Jewish World Review Feb. 19, 2004 / 27 Shevat, 5764
Stratfor Intelligence Brief by
Ahmad Chalabi key figure in Iraq intelligence fiasco
The United States is reviewing the intelligence that led it to conclude that Iraq had weapons of mass destruction, which formed the public justification for war. The main channel for intelligence on the subject involved sources developed through the Iraqi National Congress, whose leader, Ahmad Chalabi, was also a key official in the U.S.-organized Iraqi Governing Council.
Like any anti-Hussein leader, Chalabi clearly had a vested interest in providing the United States with information that would lead it to invade Iraq and open the door for a new regime. However, it appears there is also something more here.
Chalabi has had and continues to have excellent relations with Iran, as well as with leading Shia in Iraq.
Chalabi was extremely close to the Iranians prior to the war. Consider the following: He provided much of Washington's prewar intelligence on Iraq, but no weapons of mass destruction have been found in Iraq. The Iranians, along with the Iraqi Shia, are the main beneficiaries of the U.S. invasion. In that case, who Chalabi was and whose interests he actually was serving become the central questions.
Chalabi's relationship with Iran proved useful to the United States in the run-up to the war. He arranged for a U.S.-financed transmitter to be installed on Iranian territory, broadcasting into Iraq.
In August 2002, Chalabi met with senior Iranian officials in Tehran, then flew to Washington for separate consultations. According to the Iraqi National Congress, Chalabi spoke to U.S. officials in Washington from Tehran while he was meeting not only with Iranian officials, but with Ayatollah Mohammad Baqir al-Hakim, leader of the Supreme Council for Islamic Revolution in Iraq, the country's main Shiite opposition group.
Again in January 2003, before a planned meeting of Iraqi opposition leaders in London, Chalabi visited Tehran to meet with al-Hakim.
The relationship with Iran continued after the end of the conventional war. On the evening of Dec. 1, 2003, Chalabi met with the head of Iran's Supreme National Security Council, Hassan Rohani. At that meeting, Rohani laid out the argument for Iraqi national elections that Ayatollah Ali al-Sistani had begun pressing the previous summer.
Chalabi responded, "The role of the Islamic Republic of Iran in supporting and guiding the opposition in their struggles against Saddam's regime in the past, and its assistance toward the establishment of security and stability in Iraq at present, are regarded highly by the people of Iraq."
Most reports say U.S. intelligence on Iraqi WMD came through the INC, which means that it came from Chalabi. Perhaps Chalabi was simply trying to get the Americans to invade Iraq, feeding them whatever it took to get them there. The problem with that theory is that the administration intended to invade Iraq regardless. Choosing WMD was a persuasive, public justification - and a good one, given the proof Washington had at hand. Or more precisely, it was a good justification based on the proof that Chalabi provided.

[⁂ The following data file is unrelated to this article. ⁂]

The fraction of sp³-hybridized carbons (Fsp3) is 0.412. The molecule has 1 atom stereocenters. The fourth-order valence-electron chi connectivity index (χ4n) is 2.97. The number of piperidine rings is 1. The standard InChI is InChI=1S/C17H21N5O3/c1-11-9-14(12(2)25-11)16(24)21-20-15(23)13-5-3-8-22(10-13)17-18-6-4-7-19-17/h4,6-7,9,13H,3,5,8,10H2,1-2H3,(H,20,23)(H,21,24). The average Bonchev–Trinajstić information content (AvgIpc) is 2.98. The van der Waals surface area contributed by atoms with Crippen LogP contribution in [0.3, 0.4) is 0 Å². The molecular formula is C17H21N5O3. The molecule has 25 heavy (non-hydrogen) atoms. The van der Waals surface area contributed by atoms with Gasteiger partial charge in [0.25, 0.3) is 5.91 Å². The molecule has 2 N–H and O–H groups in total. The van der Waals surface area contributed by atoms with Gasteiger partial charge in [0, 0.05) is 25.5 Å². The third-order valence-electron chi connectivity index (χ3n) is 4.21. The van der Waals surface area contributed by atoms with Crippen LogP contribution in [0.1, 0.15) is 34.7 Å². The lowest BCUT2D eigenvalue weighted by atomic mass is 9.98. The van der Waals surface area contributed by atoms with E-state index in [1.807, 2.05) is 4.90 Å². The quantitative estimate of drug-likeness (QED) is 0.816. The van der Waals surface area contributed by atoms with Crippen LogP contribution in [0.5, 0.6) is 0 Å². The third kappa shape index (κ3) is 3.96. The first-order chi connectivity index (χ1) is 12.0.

U.S. intelligence about Iraq was terrible: It was wrong about WMD; it underestimated the extent to which the Shia in the south had been organized by Iranian intelligence prior to the war; it was wrong about how the war would end - predicting unrest, but not a systematic guerrilla war. An enormous amount of this intelligence - and certainly critical parts of it - came to the United States by way of the INC or by channels the INC or its members were involved in cultivating. All of it was wrong.
It was not only wrong; it created an irresistible process. The WMD issue has delegitimized the war in the eyes of a substantial number of Americans. The failure to understand the dynamic of the Shiite community led to miscalculations about the nature of postwar Iraqi politics.
The miscalculation about the guerrilla war created a U.S. dependence upon the Shia that is still unfolding. It is al-Sistani, in consultation with U.N. negotiators, who is setting the terms of the transfer of power. The U.S. position in Iraq is securely on Shiite terms, and that means it's on Iranian terms.
This does raise a vital question: Who exactly is Ahmad Chalabi? He has been caricatured as an American stooge and used as a tool by the Defense Department. As we consider the intelligence failures in Iraq, Chalabi's role in those failures and his relationship with senior Iranian officials of all factions, a question needs to be raised: Who was whose stooge?
Some of the most important things in the U.S. review of intelligence about Iraq will pivot around intelligence directly or indirectly provided by Chalabi and his network of sources inside and outside Iraq.
Given the events that have transpired, it is not unreasonable to expect the intelligence review to undertake an intense analysis of Chalabi's role, beginning with this question: What exactly was Chalabi's relationship with Iran from the 1980s onward?
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